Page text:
At sundown, 100 trumpet (shofar) staccato blasts will be blown and the last blast is very long and distinct from all the others previously. It is called the LAST TRUMPET

In Matthew 25, when Jesus tells the parable of the ten virgins, it says that all the virgins were asleep. When the trumpet sounded and the cry went out that the Bridegroom was on His way, all of them woke up, but only five of the virgins were wise and had their oil lamps filled. The other five foolish virgins were not prepared.

Since the feast starts at sundown, the temple doors were only open for a short period. If people failed to make it to the temple before the door shut, they were left out of the feast. Once the doors shut, no man could get in.

The oil represents our relationship with the Bridegroom. It is not enough to know His word, we need to know Him. We must spend time with Him, learning His ways, taking on His lifestyle and partnering with Him in His mission. One cannot give this kind of ‘oil’ to someone else. Each of us must accumulate it through an intimate relationship with Him.

Paul wrote in 1 Corinthians 15:51-52 Behold, I tell you a mystery: We shall not all sleep, but we shall all be changed— in a moment, in the twinkling of an eye, at the LAST TRUMPET.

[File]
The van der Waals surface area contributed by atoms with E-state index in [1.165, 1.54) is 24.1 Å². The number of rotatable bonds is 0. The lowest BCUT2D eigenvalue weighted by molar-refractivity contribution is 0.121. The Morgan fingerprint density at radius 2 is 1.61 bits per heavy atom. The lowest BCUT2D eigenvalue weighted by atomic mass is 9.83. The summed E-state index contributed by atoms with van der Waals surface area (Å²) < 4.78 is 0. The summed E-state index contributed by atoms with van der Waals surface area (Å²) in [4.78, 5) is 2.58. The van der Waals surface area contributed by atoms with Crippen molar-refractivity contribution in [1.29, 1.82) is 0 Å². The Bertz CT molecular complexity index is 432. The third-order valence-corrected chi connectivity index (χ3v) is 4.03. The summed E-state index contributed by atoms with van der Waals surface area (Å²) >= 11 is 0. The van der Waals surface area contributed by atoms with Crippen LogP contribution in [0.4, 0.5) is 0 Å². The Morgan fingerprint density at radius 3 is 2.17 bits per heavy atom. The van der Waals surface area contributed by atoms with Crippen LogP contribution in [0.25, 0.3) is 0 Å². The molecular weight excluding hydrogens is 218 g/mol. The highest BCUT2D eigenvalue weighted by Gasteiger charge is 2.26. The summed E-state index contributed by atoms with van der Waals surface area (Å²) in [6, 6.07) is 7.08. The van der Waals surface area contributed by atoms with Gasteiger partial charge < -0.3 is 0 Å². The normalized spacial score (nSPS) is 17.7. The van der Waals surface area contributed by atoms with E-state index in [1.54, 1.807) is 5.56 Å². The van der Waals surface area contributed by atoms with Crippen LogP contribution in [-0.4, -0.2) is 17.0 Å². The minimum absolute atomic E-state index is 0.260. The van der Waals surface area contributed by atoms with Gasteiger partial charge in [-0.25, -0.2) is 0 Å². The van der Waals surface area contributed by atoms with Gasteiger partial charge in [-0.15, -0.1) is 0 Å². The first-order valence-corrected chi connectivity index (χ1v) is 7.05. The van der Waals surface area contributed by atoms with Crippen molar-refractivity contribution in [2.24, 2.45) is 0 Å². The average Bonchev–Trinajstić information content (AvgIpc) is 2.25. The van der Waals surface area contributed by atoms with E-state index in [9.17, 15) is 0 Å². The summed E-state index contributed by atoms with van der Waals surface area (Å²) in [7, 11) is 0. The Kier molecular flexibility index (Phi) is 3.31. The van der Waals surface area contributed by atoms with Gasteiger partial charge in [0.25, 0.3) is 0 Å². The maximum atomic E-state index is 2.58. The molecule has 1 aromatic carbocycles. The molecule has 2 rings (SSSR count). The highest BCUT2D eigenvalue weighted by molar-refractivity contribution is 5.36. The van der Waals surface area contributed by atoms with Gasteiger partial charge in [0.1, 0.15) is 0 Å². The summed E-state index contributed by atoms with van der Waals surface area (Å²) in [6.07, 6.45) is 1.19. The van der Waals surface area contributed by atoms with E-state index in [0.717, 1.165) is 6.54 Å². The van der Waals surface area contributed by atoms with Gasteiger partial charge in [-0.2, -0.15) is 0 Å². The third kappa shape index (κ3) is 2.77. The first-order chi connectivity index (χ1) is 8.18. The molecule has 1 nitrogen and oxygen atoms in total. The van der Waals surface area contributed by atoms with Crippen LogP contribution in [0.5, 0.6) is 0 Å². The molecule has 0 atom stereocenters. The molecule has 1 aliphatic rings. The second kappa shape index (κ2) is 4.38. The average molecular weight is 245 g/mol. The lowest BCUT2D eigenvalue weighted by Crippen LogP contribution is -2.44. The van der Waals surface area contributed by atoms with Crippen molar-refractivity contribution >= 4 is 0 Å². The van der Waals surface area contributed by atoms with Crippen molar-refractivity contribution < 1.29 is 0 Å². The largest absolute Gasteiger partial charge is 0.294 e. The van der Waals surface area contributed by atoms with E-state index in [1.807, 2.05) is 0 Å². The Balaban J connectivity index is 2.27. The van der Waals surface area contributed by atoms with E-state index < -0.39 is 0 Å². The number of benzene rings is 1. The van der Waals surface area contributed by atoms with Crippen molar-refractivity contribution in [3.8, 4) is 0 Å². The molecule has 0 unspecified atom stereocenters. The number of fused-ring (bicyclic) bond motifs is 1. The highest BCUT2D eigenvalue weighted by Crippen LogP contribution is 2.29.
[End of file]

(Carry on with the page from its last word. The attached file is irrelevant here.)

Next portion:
Please note he says changed not caught up. More about this later.

This Last Trumpet is the one sounded every year at the beginning of the Feast of Trumpets.

 This is not one of the seven trumpets mentioned in Revelation 11:8-11. Nor is it the trumpet mentioned in 1 Thessalonians:

1 Thessalonians 4:15-18 For this we say to you by the word of the Lord, that we who are alive and remain until the coming of the Lord will by no means precede those who are asleep. 16 For the Lord Himself will descend from heaven with a shout, with the voice of an archangel, and with the TRUMPET OF GOD. And the dead in Christ will rise first. 17 Then we who are alive and remain shall be caught up together with them in the clouds to meet the Lord in the air. And thus we shall always be with the Lord. 18 Therefore comfort one another with these words.

The TRUMPET OF GOD known as the GREAT LAST TRUMP by the Jewish people, has specific significance. We will cover more about this on Yom Kippur.

So, the Last Trumpet sounds at sundown on Sept. 5, and it is the only one blown every year on this feast day. But it marks the beginning of 10 days of repentance, also known as the Days of Awe by the Jewish people.

  • He was crucified on Passover
  • He went into the grave on the Feast of Unleavened (sinless) Bread
  • He rose from the dead on the Feast of First Fruits
  • He sent His Holy Spirit on the Feast of Weeks/ Pentecost

While we don’t know what year He will come, we can be watching in expectation. We don’t know the year of our Bridegroom’s return, but it’s more than a good chance that it will be sometime during the fall feasts.

I could write so much more, but I hope this grabs your attention to the importance of this feast for all believers.

Are your lamps filled? Are you watching?

Shalom ♥

3 thoughts on “The Feast of Trumpets Starts this Sunday. Do you have oil in your lamps?